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Fed to end Capital Relief for Banks

The Federal Reserve announced on Friday that it would not be extending capital buffers put in place last year to help banks during the pandemic.

Almost a year since the Fed made multiple rate cuts and introduced several measures to help the U.S. economy survive the pandemic, it seems they are ready to move away from some of these measures.

The first being the emergency capital relief for big banks, which was introduced to ease capital pressures on these institutions during the crisis.

From the end of March, the temporary change to the Fed’s supplementary leverage ratio, or SLR, for bank holding companies will expire. 

Shares in JP Morgan, Goldman Sachs and Citigroup were all down as of writing.

European Indices fall as new lockdown begins

Europe’s main indices traded lower to end the week as it was reported that several France, Germany and Italy could be set for further lockdowns.

Many believe that the continent could already be experiencing a third wave of cases, as infections climb to their highest level in months.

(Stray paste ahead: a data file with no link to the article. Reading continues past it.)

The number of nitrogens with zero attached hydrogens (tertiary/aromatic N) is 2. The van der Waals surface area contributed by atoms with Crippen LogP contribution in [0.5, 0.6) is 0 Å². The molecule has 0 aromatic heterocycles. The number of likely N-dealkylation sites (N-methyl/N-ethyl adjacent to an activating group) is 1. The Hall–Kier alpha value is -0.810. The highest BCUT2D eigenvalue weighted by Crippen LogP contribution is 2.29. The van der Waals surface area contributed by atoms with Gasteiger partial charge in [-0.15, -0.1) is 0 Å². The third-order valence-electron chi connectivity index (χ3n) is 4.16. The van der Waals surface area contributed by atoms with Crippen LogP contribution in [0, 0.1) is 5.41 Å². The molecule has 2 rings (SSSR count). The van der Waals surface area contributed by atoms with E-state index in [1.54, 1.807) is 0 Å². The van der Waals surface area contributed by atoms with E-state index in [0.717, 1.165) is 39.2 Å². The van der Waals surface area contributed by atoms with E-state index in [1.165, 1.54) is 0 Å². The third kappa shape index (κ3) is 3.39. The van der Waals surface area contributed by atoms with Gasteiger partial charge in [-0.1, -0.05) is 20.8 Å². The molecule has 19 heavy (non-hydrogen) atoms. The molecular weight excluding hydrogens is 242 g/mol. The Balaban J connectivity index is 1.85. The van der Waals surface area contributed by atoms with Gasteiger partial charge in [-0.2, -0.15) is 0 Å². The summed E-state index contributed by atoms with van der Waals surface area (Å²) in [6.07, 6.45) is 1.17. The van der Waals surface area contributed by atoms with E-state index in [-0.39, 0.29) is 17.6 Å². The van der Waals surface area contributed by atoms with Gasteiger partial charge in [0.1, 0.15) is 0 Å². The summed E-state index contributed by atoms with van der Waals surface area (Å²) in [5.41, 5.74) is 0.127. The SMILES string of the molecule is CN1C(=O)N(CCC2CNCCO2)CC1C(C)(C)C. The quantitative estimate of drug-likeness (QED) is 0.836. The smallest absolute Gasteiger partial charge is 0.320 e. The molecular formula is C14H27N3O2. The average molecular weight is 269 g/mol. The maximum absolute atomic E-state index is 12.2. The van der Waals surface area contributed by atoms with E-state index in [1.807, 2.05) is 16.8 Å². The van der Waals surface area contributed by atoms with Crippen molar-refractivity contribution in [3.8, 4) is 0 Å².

In France, the number of new coronavirus cases increased to above 25,000 this week, which is the first time since November.

As a result, certain parts of the country, including Paris have entered lockdown restrictions that commenced today.

Germany, which was set to further ease lockdown measures, is also reconsidering this move.

The country’s Health Minister Jens Spahn stated that, “The rising case numbers may mean that we cannot take further opening steps in the weeks to come”.

Both the DAX 30 and CAC 40 closed the week in red.

Nikkei 225 falls on BOJ announcement

The Bank of Japan moved in sync with the Fed and Bank of England today, by opting to keep interest rates unchanged.

In its latest Monetary Policy Meeting, the BOJ also stated that it would continue to buy equities up to a maximum of $110 billion per annum a year.

However, the bank will now only intervene when the market falls, rather than buying as a way to stimulate economic activity.

The BOJ stated that, “ The effects of equity purchases tend to be greater the higher the instability in financial markets. This suggests that large-scale purchases during times of heightened market instability are effective”.

Japan’s Nikkei 225 was down 1.41% on Friday.

Quote of the day – “Time is your friend; impulse is your enemy.”

– John Bogle